Does taking methadone in pregnancy cause long-term problems in behavior or learning for the baby?
There are not enough studies on methadone to know if there is a chance for long-term problems. Some studies, including one that followed children up to age 3, did not find differences in development among children who were exposed to methadone during pregnancy compared to those who were not. Other studies on methadone and opioids as a general group have found problems with learning and behavior in children exposed to opioids for a long period of time during pregnancy. It is hard to tell if this is due to the medication exposure or other factors that may increase the chances of these problems.
What if I have been taking more methadone than recommended by my healthcare provider?
Studies have found that people who are pregnant and take opioids in higher doses or for longer than recommended by their healthcare providers (i.e. misuse or “abuse” opioids) have an increased chance for pregnancy problems. These include poor growth of the baby, stillbirth, preterm delivery, and C-section. Some people who misuse opioids also have other habits that can result in health problems for themselves and their pregnancy. For example, poor diet choices can lead to not having enough nutrients to support a healthy pregnancy and could increase the chance of miscarriage and preterm birth. Sharing needles to inject opioids increases the chance of getting diseases like hepatitis C and/or HIV, which can cross the placenta and infect the baby.
Can take methadone while I am breastfeeding?
Small amounts of methadone get into breast milk, but it can vary from person to person, and also by the dose you are taking. Taking up to 100 mg of methadone per day is not usually a problem for healthy, full-term breastfed babies who were already exposed to methadone during pregnancy. In addition, some studies have found that babies who were exposed to methadone during pregnancy have shorter hospital stays, less need for neonatal abstinence treatment, and shorter lengths of treatment if they are breastfed than if they are not breastfed.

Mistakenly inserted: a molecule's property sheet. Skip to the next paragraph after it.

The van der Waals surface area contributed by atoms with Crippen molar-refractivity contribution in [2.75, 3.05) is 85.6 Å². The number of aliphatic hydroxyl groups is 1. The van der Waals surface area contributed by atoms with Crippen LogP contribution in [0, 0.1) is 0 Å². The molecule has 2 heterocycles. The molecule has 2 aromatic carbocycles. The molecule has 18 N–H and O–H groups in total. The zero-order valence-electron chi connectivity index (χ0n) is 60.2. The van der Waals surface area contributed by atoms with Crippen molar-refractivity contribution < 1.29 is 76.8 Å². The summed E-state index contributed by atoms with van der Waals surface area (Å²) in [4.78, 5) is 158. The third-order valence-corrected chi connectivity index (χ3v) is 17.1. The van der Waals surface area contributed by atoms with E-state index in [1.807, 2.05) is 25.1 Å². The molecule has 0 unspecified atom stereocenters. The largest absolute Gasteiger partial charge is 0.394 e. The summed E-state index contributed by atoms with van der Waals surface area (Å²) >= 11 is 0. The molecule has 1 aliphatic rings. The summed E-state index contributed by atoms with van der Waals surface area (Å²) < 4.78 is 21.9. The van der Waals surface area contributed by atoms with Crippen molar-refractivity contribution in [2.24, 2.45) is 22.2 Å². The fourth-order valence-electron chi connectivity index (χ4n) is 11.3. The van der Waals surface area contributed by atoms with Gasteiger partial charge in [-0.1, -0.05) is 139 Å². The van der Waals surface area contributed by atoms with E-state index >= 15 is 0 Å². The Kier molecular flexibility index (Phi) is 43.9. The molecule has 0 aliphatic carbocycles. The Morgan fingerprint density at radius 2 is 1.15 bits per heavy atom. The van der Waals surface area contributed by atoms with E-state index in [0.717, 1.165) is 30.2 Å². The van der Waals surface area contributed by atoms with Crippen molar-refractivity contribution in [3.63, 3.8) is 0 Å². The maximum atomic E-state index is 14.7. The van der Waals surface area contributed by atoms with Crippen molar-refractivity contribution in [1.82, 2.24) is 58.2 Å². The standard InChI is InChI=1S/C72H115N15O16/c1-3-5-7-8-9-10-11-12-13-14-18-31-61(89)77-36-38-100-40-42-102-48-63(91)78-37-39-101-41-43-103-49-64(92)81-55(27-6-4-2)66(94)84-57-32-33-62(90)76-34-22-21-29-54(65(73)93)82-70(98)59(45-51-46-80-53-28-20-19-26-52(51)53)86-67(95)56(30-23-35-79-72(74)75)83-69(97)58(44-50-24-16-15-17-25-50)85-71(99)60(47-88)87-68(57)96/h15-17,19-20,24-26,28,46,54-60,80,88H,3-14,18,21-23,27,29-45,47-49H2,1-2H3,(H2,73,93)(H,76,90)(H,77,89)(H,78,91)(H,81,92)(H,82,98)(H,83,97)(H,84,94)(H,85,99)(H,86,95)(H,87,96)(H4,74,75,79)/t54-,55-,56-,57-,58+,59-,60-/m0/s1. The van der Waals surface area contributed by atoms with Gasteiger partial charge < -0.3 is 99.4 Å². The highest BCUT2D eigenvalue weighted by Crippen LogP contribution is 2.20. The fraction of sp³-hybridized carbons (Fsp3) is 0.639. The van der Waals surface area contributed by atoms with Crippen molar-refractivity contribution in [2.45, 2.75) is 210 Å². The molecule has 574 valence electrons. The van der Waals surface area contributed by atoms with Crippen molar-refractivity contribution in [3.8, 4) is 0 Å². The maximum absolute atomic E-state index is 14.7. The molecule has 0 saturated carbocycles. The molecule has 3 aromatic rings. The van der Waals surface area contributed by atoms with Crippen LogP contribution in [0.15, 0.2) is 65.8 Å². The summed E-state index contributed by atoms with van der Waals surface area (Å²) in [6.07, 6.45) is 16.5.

Use of some opioids in breastfeeding may cause babies to be very sleepy and have trouble latching on. Some opioids can cause trouble with breathing. If you are using any opioid, talk to your healthcare provider about how to use the least amount for the shortest time and how to monitor (watch) your baby for any signs of concern. Contact the baby’s healthcare provider immediately if your baby has any problems such as increased sleepiness (more than usual), trouble feeding, trouble breathing, or limpness. Be sure to talk to your healthcare provider about all your breastfeeding questions.
If a male takes methadone, can it make it harder to get a partner pregnant or increase the chance of birth defects?
It is not known if methadone could affect male fertility or increase the chance of birth defects. In general, exposures that fathers or sperm donors have are unlikely to increase risks to a pregnancy. For more information, please see the MotherToBaby fact sheet Paternal Exposures at https://mothertobaby.org/fact-sheets/paternal-exposures-pregnancy/.
Please click here for references.
OTIS/MotherToBaby recognizes that not all people identify as “men” or “women.” When using the term “mother,” we mean the source of the egg and/or uterus and by “father,” we mean the source of the sperm, regardless of the person’s gender identity.